I wouldn't say this is my first time shooting a film panoramic camera. Like most Lomographers I work with multiple panoramic options, but I never had the chance to shoot the Lomography Horizon Perfekt in a city like Paris, where you can access to horizontal views so easily.
My first experience with a panoramic camera was 5 or 6 years ago with the Lomography Spinner 360º, followed by the Lomography Sprocket Rocket and the LC-A+ Wide Angle Lens. I had worked with them many times before and I love them, but last February, as a new trip to Paris was approaching I decided to try something else. So apart from my Sony and my LC-A I decided to bring along the Horizon Perfekt, which I ended up shooting mostly in rooftops and bridges (there are a lot of these in Paris!).
The 35mm Horizon panorama camera was designed more than 50 years ago in Kranogorsky (Russia) by Zenit, and introduced for the first time in 1967.Its enigmatic lens that pans from left to right all by itself made it special and different from other panoramic cameras out there. Although this camera was invented and designed by Zenit, in the last year it was built only for Lomography. Nowadays you can find the newest Lomography model (the one I have) or vintage models.
The camera differs from other analogue panoramic cameras. Usually, they have a built-in wide angle lens, and/or a long back that allows you to capture longer portions of the film (same with digital cameras, they only differ in format). With the Lomography Horizon Perfekt camera and its rotating lens, you have a better result, as the movement of the glass lens produces a deeper, more exact, and more sweeping image in a mere fraction of a second -- so that the moment, the narrative, acquires more layers.
How it works
First, here is how you load the camera with film.
The back of the Horizon is pretty unique, although it opens by pulling up the left winder notch. Inside there are two winding mechanisms and two small bars close to the lens. First thing that you need to know is that the film must be loaded under this bars so the film covers completely the lens curvature. Once the film covers the lens you should introduce the film under the first silver wind mechanism and under the second plastic one; then you can advance the film and introduce the tip into the second plastic winder. Just to be clear: make sure that the film is behind all the bars and mechanism, and the sprockets catch with the advancer teeth. If you made a mistake loading the camera, press the film release button under the camera.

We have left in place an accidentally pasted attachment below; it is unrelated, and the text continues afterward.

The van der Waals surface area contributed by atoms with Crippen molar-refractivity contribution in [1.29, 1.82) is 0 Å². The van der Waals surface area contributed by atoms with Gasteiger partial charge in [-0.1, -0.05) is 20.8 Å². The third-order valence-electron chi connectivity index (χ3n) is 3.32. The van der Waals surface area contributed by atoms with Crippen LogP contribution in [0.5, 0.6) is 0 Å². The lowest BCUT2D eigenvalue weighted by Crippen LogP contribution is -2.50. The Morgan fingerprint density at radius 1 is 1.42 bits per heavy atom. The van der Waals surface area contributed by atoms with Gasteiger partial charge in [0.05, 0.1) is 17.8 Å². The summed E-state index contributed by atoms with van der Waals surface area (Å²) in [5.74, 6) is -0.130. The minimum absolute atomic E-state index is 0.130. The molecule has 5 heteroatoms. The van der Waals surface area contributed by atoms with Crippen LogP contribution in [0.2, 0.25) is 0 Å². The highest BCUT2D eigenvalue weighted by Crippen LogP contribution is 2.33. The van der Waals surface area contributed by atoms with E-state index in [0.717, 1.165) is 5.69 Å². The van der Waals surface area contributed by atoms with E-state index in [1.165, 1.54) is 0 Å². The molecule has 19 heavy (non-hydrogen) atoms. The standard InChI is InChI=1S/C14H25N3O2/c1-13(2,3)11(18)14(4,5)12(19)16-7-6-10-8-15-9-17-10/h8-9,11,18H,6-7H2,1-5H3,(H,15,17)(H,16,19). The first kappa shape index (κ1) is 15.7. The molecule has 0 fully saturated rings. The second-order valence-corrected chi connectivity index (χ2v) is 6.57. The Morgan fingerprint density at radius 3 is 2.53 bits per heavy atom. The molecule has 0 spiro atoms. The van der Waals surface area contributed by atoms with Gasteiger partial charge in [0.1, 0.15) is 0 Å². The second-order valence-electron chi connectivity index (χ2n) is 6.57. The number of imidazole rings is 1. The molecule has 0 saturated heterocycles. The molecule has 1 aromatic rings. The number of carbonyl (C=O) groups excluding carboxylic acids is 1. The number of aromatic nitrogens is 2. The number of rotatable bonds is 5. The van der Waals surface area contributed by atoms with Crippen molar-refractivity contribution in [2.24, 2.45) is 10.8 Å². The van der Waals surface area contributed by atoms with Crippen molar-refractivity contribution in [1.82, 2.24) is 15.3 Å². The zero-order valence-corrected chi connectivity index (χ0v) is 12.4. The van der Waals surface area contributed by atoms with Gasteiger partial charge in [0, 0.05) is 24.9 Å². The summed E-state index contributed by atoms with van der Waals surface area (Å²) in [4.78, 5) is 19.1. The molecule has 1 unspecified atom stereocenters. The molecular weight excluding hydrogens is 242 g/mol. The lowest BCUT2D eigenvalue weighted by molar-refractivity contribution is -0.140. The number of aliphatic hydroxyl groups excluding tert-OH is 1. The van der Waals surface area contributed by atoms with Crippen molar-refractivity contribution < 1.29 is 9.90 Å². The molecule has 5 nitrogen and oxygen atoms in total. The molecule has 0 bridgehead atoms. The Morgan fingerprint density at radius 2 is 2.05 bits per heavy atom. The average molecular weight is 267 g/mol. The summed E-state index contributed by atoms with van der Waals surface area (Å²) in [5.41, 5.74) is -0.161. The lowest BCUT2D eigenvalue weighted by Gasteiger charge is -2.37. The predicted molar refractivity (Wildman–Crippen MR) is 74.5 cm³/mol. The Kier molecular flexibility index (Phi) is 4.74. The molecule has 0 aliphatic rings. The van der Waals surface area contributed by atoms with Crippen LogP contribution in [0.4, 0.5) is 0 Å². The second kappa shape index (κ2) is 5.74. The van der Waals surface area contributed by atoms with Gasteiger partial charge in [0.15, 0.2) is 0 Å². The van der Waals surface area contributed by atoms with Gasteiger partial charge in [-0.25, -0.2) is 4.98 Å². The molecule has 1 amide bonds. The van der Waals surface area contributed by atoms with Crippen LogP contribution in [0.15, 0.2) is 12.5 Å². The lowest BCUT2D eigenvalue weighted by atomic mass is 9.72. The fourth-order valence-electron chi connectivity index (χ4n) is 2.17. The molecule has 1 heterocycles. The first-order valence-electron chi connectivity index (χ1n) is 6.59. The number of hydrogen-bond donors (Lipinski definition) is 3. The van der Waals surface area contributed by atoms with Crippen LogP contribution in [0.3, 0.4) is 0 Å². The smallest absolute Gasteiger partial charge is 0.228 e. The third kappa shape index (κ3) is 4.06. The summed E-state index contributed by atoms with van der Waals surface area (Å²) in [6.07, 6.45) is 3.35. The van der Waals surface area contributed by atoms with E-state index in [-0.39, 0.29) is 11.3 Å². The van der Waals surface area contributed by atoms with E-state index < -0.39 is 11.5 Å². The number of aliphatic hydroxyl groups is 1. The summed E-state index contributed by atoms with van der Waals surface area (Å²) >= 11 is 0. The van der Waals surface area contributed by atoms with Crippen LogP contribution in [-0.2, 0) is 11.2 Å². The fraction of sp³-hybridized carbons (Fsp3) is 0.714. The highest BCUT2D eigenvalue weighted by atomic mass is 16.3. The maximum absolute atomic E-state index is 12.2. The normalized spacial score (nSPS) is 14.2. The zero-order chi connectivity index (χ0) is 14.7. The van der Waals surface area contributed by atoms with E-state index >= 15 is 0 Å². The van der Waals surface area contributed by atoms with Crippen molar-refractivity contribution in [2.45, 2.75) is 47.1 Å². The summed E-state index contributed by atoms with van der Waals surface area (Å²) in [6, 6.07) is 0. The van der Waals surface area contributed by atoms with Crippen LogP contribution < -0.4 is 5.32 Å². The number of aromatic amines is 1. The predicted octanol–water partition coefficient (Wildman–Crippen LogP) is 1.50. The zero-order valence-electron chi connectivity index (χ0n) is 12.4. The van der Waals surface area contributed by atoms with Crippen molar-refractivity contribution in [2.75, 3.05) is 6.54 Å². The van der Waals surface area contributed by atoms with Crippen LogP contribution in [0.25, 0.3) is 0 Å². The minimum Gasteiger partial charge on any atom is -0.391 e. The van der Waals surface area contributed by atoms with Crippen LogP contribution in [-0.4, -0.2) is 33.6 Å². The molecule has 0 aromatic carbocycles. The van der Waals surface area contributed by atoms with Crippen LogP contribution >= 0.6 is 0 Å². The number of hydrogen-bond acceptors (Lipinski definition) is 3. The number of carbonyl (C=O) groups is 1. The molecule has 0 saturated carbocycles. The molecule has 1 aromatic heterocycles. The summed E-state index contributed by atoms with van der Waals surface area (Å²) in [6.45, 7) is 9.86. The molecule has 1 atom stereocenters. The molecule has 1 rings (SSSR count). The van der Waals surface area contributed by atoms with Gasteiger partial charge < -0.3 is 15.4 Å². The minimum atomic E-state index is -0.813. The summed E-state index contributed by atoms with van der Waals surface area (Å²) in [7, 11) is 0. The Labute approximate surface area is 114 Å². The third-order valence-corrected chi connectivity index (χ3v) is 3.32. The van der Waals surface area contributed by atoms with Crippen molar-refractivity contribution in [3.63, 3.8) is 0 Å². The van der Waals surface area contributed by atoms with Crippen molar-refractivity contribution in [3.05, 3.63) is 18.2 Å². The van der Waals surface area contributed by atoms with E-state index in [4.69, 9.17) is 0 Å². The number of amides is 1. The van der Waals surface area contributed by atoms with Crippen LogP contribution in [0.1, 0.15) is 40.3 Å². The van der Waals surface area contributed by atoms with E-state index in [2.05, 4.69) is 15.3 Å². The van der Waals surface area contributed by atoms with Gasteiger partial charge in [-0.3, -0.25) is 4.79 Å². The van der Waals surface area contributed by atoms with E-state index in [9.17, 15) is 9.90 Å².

The Lomography Horizon Perfekt is a very intuitive camera, it basically works following a color pattern. You have two options to shoot: fast or slow apertures, and two colors: white and yellow. Next to the winding system, you can choose the color according to the speed: white for daytime photos or yellow for longer exposures.
After setting the speed color you will find a set of numbers on top of the lens, this too comes in two colors. The outer numbers are the speed of the lens rotation (yellow for 2 to 8 seconds, white for 60 to 500 of a second) and the inner white numbers set the aperture size 2,8/16. Once you have winded and set your speed and aperture you just shoot, and the lens will in a few seconds pan from left to right in a 120º shot. It's actually very funny to see the lens moving out of its chamber' to get inside on the other side of the camera.
Now that you already understand the Lomography Horizon Perfekt camera settings (as I said they are very intuitive and easy) it's good to know some tips before shooting.
- Hold the camera from the back top and bottom. When shooting try to keep your fingers out of the frame, as the camera lens pans from left to right on a 120º angle, it's really easy to have your fingers in the photos if you don't hold the camera correctly.
- Always set the settings after winding. As many older Zenit cameras, the camera film must be winded before setting the speed and aperture.
- Always hold it steady. As the sunlight goes down you better keep your camera steady for those long exposures. The Lomography Horizon Perfekt has a tripod screw built in, which make those long exposures easier. I always carry with me a JOBY GorillaPod which are easy to use and they fit in every bag pocket.
- The camera uses 35mm film and you have around 17 - 20 photos on a 36 frames film. I shot it using a Black and White Expired Orwo 400 film, which made the colors a little too gray for my taste, but at the same time, it gave me a richness of grain and texture. I recommend to try it with an Ilford HP5 Plus, Black and White Film, 35 mm, ISO 400, as the Zenit lens are usually built to give you a strong contrast and saturation and this film is made for that.
- Bend the world! By holding the camera really low or moving it while you shoot, you will be able to create new perspectives and looks!
- If you are in Paris or you plan to visit soon check my blog post about my favorite spots to shoot in the city.
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written by antoniocastello on 2017-06-13